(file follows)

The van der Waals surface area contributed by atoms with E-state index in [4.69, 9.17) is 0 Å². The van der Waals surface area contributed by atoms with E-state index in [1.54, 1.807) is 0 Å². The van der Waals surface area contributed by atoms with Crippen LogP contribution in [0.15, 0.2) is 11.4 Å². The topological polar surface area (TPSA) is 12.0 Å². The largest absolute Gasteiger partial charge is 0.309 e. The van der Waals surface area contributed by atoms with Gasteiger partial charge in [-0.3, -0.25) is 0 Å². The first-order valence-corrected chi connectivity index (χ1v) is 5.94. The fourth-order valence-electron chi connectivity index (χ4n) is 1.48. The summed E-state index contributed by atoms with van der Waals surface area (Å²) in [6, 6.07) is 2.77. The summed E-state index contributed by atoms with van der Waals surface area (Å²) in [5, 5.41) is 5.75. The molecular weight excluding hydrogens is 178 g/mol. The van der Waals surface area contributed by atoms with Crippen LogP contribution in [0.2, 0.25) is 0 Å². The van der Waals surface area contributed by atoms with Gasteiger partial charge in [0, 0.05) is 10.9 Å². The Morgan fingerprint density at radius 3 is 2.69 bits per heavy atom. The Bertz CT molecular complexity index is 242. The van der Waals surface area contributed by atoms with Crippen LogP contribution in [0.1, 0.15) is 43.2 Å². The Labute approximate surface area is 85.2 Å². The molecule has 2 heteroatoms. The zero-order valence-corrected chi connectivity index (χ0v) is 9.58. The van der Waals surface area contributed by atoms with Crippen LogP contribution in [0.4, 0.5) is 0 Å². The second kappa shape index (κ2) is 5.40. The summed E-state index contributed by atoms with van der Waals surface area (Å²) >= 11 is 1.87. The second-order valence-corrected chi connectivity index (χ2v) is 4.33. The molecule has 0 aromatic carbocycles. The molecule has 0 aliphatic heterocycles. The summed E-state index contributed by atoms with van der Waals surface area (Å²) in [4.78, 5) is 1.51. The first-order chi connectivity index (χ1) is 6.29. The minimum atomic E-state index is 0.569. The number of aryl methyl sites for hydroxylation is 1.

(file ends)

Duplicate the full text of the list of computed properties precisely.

The van der Waals surface area contributed by atoms with E-state index in [4.69, 9.17) is 0 Å². The van der Waals surface area contributed by atoms with E-state index in [1.54, 1.807) is 0 Å². The van der Waals surface area contributed by atoms with Crippen LogP contribution in [0.15, 0.2) is 11.4 Å². The topological polar surface area (TPSA) is 12.0 Å². The largest absolute Gasteiger partial charge is 0.309 e. The van der Waals surface area contributed by atoms with Gasteiger partial charge in [-0.3, -0.25) is 0 Å². The first-order valence-corrected chi connectivity index (χ1v) is 5.94. The fourth-order valence-electron chi connectivity index (χ4n) is 1.48. The summed E-state index contributed by atoms with van der Waals surface area (Å²) in [6, 6.07) is 2.77. The summed E-state index contributed by atoms with van der Waals surface area (Å²) in [5, 5.41) is 5.75. The molecular weight excluding hydrogens is 178 g/mol. The van der Waals surface area contributed by atoms with Crippen LogP contribution in [0.2, 0.25) is 0 Å². The van der Waals surface area contributed by atoms with Gasteiger partial charge in [0, 0.05) is 10.9 Å². The Morgan fingerprint density at radius 3 is 2.69 bits per heavy atom. The Bertz CT molecular complexity index is 242. The van der Waals surface area contributed by atoms with Crippen LogP contribution in [0.1, 0.15) is 43.2 Å². The Labute approximate surface area is 85.2 Å². The molecule has 2 heteroatoms. The zero-order valence-corrected chi connectivity index (χ0v) is 9.58. The van der Waals surface area contributed by atoms with Crippen LogP contribution in [0.4, 0.5) is 0 Å². The second kappa shape index (κ2) is 5.40. The summed E-state index contributed by atoms with van der Waals surface area (Å²) >= 11 is 1.87. The second-order valence-corrected chi connectivity index (χ2v) is 4.33. The molecule has 0 aromatic carbocycles. The molecule has 0 aliphatic heterocycles. The summed E-state index contributed by atoms with van der Waals surface area (Å²) in [4.78, 5) is 1.51. The first-order chi connectivity index (χ1) is 6.29. The minimum atomic E-state index is 0.569. The number of aryl methyl sites for hydroxylation is 1.